Changing trend: Is retirement the big deal everyone makes out?

Sep 26, 2019
The rising trend of "un-retirement" in Australia means Baby Boomers are choosing to continue working past the "usual" retirement age. Source: Getty

Years ago retirement signified the end of full-time work for good with your parents no-doubt hitting back with a few celebratory drinks as they entered the next stage of their life. However, over time things have changed, people are living longer, finances are being stretched and well, the relaxed lifestyle is becoming a bit of a bore for some.

Though retirement day is probably something you’ve dreamed about for years on end having slogged away day after day, the fact is, the world is changing, dynamics are shifting and sitting back on the couch at home is becoming monotonous. Some of you may have already embarked on this journey and can relate to that initial excitement and later the uncertainty of what to do next, with part-time work or casual employment becoming an appealing option to fill the days and ease any financial pressures.

It probably comes as no surprise that experts, such as Transitioning Well Co-Director Dr Sarah Cotton, are claiming a re-defining of the term retirement is in order to match the changing landscape and varying paths retirees are taking in Australia. Speaking to Starts at 60 about the blurred definition of retirement, the organisational psychologist said options including intermittent retirement or “un-retirement” as it is commonly known is becoming a growing trend.

“If you look historically how we used to retire, it’s very different to how we retire these days,” she explained. “I think we are seeing lots of gradual retirement or when people choose to retire and then un-retire.”

Instead of jumping on the retirement bandwagon once you’ve hit a certain age many people are choosing to gradually do away with full-time employment. It’s different for everyone depending on your financial and personal circumstances,  so you may cut back work by one or two days for a few years before hitting the stop button.

For 59-year-old Rose Smith there is no chance of slowing down any time soon, with the Aussie starting up her own business Absolute Soul Secrets at the age of 40. Speaking to Starts at 60 recently, the psychic said at this rate she’ll probably continue working until she’s at least 75, maybe even 80, and not because she has to, but because she loves it.

“Just because you’re 60 it doesn’t mean your life’s work is done,” she explained. “The most exciting part may still be on the horizon. I don’t believe there is an actual age to stop or start anything.”

Adding: “Be open to new things. At 40 I started this business and now at 60 I’m just getting my YouTube channel up and running. I’m not a YouTuber which is a whole new career. I’m actually earning money from that source too, it’s not very much, but it’s a start.”

Whether you’re like Rose and determined to keep on working full-time for days to come or are thinking of dropping back a day or two, it’s all a bit of a juggling act. Do you choose to say goodbye to one shift now to spend more time with the grandkids or focus on your hobbies? Or should you go part-time for five years to build up the bank account? It’s up to you and, as Cotton explained, there is no right or wrong way to go about it, with one person’s journey completely different to another’s retirement plan.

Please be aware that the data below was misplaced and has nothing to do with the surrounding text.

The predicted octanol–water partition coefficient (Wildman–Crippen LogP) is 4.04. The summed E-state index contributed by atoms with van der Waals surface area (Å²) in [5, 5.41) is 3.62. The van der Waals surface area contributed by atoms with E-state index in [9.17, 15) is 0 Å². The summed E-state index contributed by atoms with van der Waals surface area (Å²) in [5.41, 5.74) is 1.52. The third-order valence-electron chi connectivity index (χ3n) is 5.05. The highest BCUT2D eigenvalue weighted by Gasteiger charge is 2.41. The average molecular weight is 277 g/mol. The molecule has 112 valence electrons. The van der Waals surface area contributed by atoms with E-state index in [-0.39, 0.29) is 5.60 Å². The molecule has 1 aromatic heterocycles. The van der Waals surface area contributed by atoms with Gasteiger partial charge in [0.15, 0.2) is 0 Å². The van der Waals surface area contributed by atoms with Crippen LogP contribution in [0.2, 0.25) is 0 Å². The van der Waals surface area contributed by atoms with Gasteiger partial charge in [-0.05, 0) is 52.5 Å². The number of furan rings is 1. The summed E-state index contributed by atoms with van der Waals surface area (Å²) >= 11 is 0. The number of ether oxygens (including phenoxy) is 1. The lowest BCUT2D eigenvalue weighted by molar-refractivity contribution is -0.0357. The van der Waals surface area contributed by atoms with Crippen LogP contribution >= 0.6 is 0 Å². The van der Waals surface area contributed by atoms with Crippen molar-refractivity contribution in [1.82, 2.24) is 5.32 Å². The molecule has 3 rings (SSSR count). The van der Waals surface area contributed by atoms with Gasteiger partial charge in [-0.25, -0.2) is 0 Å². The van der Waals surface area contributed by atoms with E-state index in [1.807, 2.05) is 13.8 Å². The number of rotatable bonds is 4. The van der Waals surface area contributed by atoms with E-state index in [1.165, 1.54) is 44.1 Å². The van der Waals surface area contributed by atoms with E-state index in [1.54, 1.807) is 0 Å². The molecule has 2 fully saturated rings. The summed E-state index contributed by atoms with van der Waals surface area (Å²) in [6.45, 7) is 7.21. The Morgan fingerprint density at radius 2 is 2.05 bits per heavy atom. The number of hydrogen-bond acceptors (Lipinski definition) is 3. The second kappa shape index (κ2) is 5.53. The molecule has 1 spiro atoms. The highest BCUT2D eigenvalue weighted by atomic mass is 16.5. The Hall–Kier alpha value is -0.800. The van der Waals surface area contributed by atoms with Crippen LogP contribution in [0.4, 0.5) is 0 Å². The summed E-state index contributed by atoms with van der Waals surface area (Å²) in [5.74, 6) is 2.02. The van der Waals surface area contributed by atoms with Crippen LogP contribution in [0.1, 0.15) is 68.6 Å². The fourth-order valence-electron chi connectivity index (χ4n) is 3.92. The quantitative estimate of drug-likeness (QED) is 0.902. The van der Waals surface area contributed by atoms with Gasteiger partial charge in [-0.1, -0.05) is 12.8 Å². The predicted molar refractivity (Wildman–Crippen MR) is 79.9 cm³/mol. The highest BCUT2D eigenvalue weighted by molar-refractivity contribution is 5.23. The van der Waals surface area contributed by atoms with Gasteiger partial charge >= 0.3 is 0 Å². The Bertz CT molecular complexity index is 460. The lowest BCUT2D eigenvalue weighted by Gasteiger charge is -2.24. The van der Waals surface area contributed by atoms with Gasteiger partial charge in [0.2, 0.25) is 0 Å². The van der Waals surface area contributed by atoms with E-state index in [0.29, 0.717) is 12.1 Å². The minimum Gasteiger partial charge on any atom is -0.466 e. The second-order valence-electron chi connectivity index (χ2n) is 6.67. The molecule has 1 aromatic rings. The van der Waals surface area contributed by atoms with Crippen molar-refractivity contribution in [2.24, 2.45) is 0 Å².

So why is retirement going through such a big makeover? Well there are really two main reasons, finances are becoming trickier to manage in older age and people are wanting to stay active and keep their minds busy for longer. This is paired with the fact we are living a lot longer than our parents or grandparents did, giving us 20 years or more, on average, to make the most of after work has come to a stop.

“People need to prepare financially for retirement, but also psychologically for retirement,” Cotton explained to Starts at 60. “Once that honeymoon period has gone, and people have ticked off things on the retirement bucket list, they go ‘oh my goodness, what next?’.

“I think if you haven’t intentionally thought about it, it can really surprise people. A lot of people consider the financial benefits of work, but they don’t actually think about those non-financial benefits such as social connection and mental stimulation. When they don’t have that anymore it can really sort of throw them.”

But even if you want to work later in life, or need to, to live your best life, discrimination and ageism are still rearing their ugly heads and causing issues for all. Whether you have faced it yourself, or know someone who has, it is steering some away from their ideal retirement path.

The fact you’ve probably missed out on a job because of your age or been thrown out of employment for the same reason is, according to Cotton, the reason why there needs to be a shift in mindset when it comes to older workers. Instead of Millennials getting first dibs at the new roles or promotions in the workplace, the psychologist said we need to recognise the tremendous amount of benefits Baby Boomers can bring to the job.

Perhaps when your parents were in the workforce it was the norm to bid farewell to employment at a certain age but in reality careers are spanning much longer nowadays and people want to share their experience with the younger generations. “I think it’s really important for us to challenge our conscious bias around ageism and look at the benefits – stability, interpersonal skills, the list is endless,” Cotton explained. Adding: “As a society we do need to stop and challenge those assumptions that we have held and continue to hold.”

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Have you bid farewell to work for good? Or have you chosen to continue working through what would be classed as the "usual" retirement age?

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